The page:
BIDS Open Software


Project Jupyter is a community of open-source developers, scientists, educators, and data scientists. Its goal is to build open-source tools and create a community that facilitates scientific research, reproducible and open workflows, education, computational narratives, and data analytics. Jupyter supports over 100 programming languages, and connects data analytics tools across a range of disciplines and communities.

There are several core projects of Jupyter that the Berkeley Institute for Data Science supports:


Scikit-image is a community-driven Python project, consisting of a vast collection of high-quality, peer-reviewed image processing algorithms that are made available to a global community of researchers free of charge and free of restriction. The library is widely used in many different fields, including astronomy, biomedical imaging, and environmental resource management. Scikit-image was founded by BIDS Research Data Scientist Stéfan van der Walt in 2009.


Mothra analyzes images of butterflies and measures their wing lengths. Using binarization techniques and calculating the resolution of ruler ticks, we read in images of butterflies and output the millimeter lengths of their wings.

The pipeline script combines four modules to analyze an image: ruler detection, binarization, tracing, and final measurement. These modules are located in /butterfly . Python module requirements are listed in requirements.txt .

US Research Software Sustainability Institute

This project is conceptualizing a US Research Software Sustainability Institute that will focus on the entire research software ecosystem — including the people who create, maintain, and use research software — to validate and address various classes of concerns impacting all software development and maintenance projects across all of NSF. The proposed long-term goals of the institute could include:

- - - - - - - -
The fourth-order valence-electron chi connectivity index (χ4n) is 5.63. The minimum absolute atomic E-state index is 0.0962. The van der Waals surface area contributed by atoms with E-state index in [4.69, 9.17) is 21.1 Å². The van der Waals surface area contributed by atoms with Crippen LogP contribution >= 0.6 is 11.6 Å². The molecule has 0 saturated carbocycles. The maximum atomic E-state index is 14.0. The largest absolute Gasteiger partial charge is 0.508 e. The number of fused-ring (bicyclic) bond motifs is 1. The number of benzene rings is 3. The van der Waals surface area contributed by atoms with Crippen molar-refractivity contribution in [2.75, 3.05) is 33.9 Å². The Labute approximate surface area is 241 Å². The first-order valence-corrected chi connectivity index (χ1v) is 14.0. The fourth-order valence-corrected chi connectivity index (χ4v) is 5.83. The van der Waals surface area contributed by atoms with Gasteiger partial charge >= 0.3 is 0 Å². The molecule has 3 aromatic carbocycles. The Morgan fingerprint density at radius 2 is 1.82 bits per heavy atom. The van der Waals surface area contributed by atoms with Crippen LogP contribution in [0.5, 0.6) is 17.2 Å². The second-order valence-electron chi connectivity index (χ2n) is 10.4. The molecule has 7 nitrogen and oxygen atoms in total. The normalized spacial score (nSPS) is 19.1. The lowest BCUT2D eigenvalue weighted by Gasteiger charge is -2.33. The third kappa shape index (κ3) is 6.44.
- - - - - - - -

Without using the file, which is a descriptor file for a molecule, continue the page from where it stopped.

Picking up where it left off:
SkyPortal is a fully open-source data portal for the collaborative study and management of time-domain sources and events. It interactively displays astronomical datasets for annotation, analysis, and discovery, and is designed to be modular and extensible, so it can be customized for various scientific use-cases.

Cesium ML

Cesium-ML is an end-to-end machine learning platform for time-series, that computes machine learning features, builds models, and does prediction. Cesium has two main components—a Python library, and a web application platform that allows interactive exploration of machine learning pipelines. The Cesium library is specifically designed to handle irregularly sampled time series, as is common in astronomy.


NumPy is the fundamental array package underpinning the Scientific Python ecosystem. BIDS hosts a team of four core developers that work with the NumPy community to develop the library in preparation for the next decade of data science.

NumPy contains, among other things, the following: